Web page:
This very fat Orb Weaving spider was devouring it's prey in the middle of its web, which is typical behaviour according to the Australian Museum website (http://australianmuseum.net.au/Garden-Orb-Weaving-Spiders).
The garden has lots of spiders as always and you have to be wary where you walk because the love to build their webs across the paths which could mean a face full of spider webs. The St. Andrews Cross spider is one of the prettiest and builds a unique web with the little zig zag pattern in some sections.
#289 A very pretty, tiny spider hiding amongst the petals of a an iris. I think it is waiting for something to eat.
Some Garden pics from this week just after the Bunyip Garden Club walk through.
I'm beginning to think that the spiders in the garden change with the seasons. I am seeing rather elegant spiders with delicate patterns in the webs in the shrubs now. This spider is as pretty as the Australian native shrub (Common Fringe Myrtle, Calytrix teragona) in which it has built it's web.
Yet another Huntsman near the vegetable garden. This one is guarding her egg sac which could carry up to 200 babies. There shouldn't be too many flies around my house this summer!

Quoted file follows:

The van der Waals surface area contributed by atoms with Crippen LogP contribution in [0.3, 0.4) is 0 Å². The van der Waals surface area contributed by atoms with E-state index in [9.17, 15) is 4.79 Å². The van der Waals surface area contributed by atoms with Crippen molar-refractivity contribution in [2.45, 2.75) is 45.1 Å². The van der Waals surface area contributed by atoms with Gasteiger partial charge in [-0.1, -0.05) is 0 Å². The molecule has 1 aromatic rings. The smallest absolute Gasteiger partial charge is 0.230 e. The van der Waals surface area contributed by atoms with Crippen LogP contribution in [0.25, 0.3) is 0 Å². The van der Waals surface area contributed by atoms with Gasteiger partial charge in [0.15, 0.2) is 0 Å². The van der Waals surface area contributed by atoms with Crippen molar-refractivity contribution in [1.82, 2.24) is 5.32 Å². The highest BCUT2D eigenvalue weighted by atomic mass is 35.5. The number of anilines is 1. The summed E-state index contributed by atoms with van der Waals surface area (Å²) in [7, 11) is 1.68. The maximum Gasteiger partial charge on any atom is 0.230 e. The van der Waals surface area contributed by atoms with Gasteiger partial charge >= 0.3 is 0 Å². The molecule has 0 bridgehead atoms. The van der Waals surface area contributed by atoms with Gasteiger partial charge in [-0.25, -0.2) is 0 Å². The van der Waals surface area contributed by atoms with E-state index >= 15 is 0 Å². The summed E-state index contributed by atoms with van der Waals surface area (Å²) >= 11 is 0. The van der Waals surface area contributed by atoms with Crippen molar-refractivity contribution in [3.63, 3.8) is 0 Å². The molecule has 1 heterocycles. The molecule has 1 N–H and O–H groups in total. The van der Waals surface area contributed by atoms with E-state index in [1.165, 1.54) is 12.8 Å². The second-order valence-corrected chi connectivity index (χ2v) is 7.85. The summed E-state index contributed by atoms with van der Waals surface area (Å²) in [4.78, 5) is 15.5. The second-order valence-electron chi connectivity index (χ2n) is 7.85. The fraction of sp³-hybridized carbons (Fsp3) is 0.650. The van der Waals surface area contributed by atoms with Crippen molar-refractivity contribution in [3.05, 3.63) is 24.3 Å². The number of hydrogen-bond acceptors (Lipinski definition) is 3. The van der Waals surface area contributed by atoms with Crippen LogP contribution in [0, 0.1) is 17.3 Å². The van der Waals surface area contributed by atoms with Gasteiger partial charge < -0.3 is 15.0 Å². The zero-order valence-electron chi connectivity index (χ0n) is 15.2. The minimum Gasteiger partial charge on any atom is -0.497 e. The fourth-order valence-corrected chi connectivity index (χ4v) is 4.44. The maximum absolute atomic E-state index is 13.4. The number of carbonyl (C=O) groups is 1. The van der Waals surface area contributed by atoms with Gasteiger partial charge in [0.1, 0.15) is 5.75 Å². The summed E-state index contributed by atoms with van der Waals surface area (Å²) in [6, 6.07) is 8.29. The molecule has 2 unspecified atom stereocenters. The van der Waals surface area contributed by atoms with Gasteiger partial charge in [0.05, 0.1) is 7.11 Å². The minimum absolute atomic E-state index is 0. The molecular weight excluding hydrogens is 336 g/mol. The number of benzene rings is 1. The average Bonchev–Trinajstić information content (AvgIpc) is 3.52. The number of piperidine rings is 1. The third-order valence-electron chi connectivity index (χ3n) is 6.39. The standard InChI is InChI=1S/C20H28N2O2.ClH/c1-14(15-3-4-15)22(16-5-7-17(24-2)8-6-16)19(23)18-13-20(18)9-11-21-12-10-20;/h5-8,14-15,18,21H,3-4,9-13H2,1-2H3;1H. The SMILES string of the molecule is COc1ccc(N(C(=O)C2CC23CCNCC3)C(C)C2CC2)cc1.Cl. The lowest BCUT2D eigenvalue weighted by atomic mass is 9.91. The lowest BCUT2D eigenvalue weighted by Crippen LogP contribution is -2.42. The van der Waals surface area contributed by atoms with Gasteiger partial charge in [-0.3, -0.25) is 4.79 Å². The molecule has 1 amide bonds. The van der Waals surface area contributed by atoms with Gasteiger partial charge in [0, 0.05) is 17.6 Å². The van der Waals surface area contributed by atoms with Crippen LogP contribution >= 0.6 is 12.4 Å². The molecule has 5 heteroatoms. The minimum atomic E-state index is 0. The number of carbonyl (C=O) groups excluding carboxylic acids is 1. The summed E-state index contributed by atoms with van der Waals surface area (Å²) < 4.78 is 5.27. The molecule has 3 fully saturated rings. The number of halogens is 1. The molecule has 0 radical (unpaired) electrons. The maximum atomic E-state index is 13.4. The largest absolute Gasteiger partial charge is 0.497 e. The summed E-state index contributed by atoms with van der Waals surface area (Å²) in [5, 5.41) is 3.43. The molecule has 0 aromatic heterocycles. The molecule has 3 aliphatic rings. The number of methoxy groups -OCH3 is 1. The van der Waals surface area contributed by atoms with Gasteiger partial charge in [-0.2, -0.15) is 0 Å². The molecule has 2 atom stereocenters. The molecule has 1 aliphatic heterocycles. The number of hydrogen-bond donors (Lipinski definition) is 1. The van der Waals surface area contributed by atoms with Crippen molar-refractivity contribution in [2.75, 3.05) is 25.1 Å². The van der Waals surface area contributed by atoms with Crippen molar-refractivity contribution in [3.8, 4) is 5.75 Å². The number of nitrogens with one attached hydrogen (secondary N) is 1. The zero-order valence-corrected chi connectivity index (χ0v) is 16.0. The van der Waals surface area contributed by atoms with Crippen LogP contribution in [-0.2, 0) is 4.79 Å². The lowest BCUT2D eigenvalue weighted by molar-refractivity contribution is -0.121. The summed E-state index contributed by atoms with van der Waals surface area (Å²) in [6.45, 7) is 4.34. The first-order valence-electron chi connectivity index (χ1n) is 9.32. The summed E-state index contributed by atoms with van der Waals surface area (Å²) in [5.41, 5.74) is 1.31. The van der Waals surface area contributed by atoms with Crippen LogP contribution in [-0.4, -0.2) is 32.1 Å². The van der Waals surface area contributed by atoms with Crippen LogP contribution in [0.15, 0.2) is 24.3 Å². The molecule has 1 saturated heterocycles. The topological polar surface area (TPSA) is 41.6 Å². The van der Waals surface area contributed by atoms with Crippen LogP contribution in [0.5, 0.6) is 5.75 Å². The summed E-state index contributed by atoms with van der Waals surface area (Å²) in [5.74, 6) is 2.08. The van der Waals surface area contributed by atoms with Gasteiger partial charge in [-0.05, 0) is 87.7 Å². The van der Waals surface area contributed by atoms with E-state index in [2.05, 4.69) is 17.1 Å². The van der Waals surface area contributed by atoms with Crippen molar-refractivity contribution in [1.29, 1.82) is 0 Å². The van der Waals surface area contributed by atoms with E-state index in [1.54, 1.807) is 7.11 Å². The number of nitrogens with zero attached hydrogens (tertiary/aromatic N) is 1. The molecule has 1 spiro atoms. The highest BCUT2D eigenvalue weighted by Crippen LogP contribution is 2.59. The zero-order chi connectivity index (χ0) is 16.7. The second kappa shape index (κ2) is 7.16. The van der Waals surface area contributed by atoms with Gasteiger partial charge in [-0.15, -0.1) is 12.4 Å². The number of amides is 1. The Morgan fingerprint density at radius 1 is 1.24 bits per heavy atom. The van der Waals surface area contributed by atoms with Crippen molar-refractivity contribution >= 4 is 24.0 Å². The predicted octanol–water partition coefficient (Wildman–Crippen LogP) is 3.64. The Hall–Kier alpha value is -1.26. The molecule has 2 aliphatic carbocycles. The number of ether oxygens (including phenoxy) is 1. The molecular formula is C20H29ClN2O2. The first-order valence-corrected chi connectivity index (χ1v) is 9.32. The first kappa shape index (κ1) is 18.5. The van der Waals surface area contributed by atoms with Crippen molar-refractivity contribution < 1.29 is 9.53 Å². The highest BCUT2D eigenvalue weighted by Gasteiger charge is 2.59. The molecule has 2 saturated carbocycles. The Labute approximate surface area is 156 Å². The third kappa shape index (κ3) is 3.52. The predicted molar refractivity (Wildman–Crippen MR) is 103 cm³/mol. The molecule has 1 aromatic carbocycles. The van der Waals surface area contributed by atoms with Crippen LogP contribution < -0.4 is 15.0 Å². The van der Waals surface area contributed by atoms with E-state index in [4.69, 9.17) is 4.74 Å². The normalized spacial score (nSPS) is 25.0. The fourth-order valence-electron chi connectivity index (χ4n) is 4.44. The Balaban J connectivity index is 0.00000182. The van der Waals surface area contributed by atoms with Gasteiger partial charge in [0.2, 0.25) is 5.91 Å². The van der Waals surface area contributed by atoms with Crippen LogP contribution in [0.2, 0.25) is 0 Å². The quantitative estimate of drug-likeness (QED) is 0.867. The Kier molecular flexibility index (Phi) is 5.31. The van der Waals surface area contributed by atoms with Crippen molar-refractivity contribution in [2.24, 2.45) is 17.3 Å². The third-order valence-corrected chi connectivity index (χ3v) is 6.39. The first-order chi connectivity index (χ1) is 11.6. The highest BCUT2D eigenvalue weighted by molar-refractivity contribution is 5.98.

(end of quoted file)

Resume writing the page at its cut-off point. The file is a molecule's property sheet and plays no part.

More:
This looks like the Badge Huntsman that crawled out of some hydrangeas that I had picked earlier this year. This one was nestled on some garden stakes near the vegetable patch so I wasn't able to see the shield on the underside of the abdomen but I think you'll agree they are very similar.
I didn't know these spiders existed before this photo project and now I seem to find them on a regular basis. This one is down near the vegetable garden.
The sunlight reflecting through the dew drops make the silken thread visible in the bare branches of the trees.
Is this Salvia flower stalk curved because the spider web is pulling it, or did the spider choose this flower stalk because it was nicely curved?
2011- 365 Challengers